Logging operations in Scandinavia, Canada and the Lake States of the United States have used non-traditional (extended) working hours to increase their production for many years. However, extended shifts are uncommon in the southeastern United States. A major limitation in implementing extended working hours in the southeastern states is that logging business owners do not have a full understanding of the costs and benefits associated with extending shift number or length. This two-year project will test two questions. The first is whether extended shifts increase production and control unit costs. Safety, night productivity, employee turnover, and tax implications of machine depreciation are just some of the tangible and intangible costs and benefits that will be evaluated. The second question is whether an acceptable number of harvest cuts are suitable for extended work hours. These harvest parcel (tract) variables need to be identified and their impacts quantified. The objectives of this study are to: (1) characterize the extended shift work hour methods used in the Lake States, (2) identify factors for tract selection, (3) identify loss control and safety issues, (4) quantify the differences in machine costs between shingle shift and extended shift, and (5) develop a business decision-making tool to aid logging business owners in quantifying the costs and benefits of extended work shifts. The paper presents some initial findings from interviews with logging contractors who have successfully, and not so successfully, implemented extended working hours.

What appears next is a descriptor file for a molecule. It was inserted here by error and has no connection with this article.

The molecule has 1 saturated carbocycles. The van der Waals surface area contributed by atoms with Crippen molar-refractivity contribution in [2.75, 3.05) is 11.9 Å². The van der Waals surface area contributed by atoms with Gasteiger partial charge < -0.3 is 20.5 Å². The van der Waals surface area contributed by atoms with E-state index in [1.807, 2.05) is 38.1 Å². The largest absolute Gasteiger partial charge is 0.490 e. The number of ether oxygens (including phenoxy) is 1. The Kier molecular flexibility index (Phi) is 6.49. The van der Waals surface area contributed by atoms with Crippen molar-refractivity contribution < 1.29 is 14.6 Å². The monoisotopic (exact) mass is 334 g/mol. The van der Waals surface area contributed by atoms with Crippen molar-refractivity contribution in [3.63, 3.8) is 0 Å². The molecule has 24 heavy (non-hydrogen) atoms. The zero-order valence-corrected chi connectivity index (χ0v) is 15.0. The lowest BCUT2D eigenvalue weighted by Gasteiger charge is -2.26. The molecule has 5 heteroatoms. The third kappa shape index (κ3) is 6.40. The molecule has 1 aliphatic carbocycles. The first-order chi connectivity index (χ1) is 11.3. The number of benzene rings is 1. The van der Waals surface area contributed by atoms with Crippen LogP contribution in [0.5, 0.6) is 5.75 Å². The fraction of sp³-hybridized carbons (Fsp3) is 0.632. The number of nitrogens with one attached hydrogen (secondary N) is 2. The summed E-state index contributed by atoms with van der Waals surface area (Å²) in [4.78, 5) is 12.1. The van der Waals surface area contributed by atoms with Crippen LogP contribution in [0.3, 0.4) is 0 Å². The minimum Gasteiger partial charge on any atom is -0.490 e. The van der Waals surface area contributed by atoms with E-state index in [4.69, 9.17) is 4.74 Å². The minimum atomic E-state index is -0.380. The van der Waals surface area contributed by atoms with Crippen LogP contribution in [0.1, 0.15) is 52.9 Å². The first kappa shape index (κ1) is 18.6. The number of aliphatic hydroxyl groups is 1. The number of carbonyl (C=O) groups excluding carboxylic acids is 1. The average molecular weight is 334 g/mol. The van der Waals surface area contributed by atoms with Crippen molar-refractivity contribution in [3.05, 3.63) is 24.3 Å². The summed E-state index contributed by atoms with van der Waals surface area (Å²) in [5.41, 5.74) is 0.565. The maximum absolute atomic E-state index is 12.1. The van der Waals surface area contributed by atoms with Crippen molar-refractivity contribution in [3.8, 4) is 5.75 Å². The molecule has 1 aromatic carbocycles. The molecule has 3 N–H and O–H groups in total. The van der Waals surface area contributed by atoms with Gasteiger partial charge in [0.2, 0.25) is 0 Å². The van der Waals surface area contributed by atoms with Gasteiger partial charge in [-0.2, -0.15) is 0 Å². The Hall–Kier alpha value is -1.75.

Mitchell, Dana; Gallagher, Tom. 2006. Extended working shifts: are they applicable to the Southeastern United States?. The 29th Council on Forest engineering Conference. Coeur d’Alene, Idaho, July 30-August 2, 2006. W. Chung and H.S. Han, editors. pp. 513-522.